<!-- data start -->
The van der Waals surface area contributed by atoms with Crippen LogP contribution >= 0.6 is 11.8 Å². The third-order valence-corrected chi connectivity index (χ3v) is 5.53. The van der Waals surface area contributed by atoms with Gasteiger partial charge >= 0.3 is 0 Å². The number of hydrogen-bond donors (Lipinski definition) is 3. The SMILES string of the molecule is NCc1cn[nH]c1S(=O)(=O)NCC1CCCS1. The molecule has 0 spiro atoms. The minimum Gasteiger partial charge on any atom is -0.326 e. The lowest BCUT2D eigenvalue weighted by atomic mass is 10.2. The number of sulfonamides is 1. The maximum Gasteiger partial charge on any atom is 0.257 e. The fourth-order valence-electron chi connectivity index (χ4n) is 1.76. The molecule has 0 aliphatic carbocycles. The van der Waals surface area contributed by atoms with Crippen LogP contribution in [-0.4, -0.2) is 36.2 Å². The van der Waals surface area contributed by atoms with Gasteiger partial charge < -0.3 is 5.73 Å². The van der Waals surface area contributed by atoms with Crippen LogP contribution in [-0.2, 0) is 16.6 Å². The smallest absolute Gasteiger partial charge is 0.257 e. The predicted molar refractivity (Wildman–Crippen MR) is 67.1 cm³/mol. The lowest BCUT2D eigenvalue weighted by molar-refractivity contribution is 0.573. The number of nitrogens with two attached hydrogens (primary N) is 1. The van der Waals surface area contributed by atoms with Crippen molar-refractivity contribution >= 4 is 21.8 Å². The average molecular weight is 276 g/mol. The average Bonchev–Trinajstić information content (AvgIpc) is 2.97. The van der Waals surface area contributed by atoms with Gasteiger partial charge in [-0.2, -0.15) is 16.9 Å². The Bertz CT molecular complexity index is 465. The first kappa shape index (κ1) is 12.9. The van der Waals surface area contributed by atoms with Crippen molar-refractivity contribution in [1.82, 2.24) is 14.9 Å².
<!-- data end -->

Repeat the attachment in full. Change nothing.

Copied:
The van der Waals surface area contributed by atoms with Crippen LogP contribution >= 0.6 is 11.8 Å². The third-order valence-corrected chi connectivity index (χ3v) is 5.53. The van der Waals surface area contributed by atoms with Gasteiger partial charge >= 0.3 is 0 Å². The number of hydrogen-bond donors (Lipinski definition) is 3. The SMILES string of the molecule is NCc1cn[nH]c1S(=O)(=O)NCC1CCCS1. The molecule has 0 spiro atoms. The minimum Gasteiger partial charge on any atom is -0.326 e. The lowest BCUT2D eigenvalue weighted by atomic mass is 10.2. The number of sulfonamides is 1. The maximum Gasteiger partial charge on any atom is 0.257 e. The fourth-order valence-electron chi connectivity index (χ4n) is 1.76. The molecule has 0 aliphatic carbocycles. The van der Waals surface area contributed by atoms with Crippen LogP contribution in [-0.4, -0.2) is 36.2 Å². The van der Waals surface area contributed by atoms with Gasteiger partial charge < -0.3 is 5.73 Å². The van der Waals surface area contributed by atoms with Crippen LogP contribution in [-0.2, 0) is 16.6 Å². The smallest absolute Gasteiger partial charge is 0.257 e. The predicted molar refractivity (Wildman–Crippen MR) is 67.1 cm³/mol. The lowest BCUT2D eigenvalue weighted by molar-refractivity contribution is 0.573. The number of nitrogens with two attached hydrogens (primary N) is 1. The van der Waals surface area contributed by atoms with Crippen molar-refractivity contribution >= 4 is 21.8 Å². The average molecular weight is 276 g/mol. The average Bonchev–Trinajstić information content (AvgIpc) is 2.97. The van der Waals surface area contributed by atoms with Gasteiger partial charge in [-0.2, -0.15) is 16.9 Å². The Bertz CT molecular complexity index is 465. The first kappa shape index (κ1) is 12.9. The van der Waals surface area contributed by atoms with Crippen molar-refractivity contribution in [1.82, 2.24) is 14.9 Å².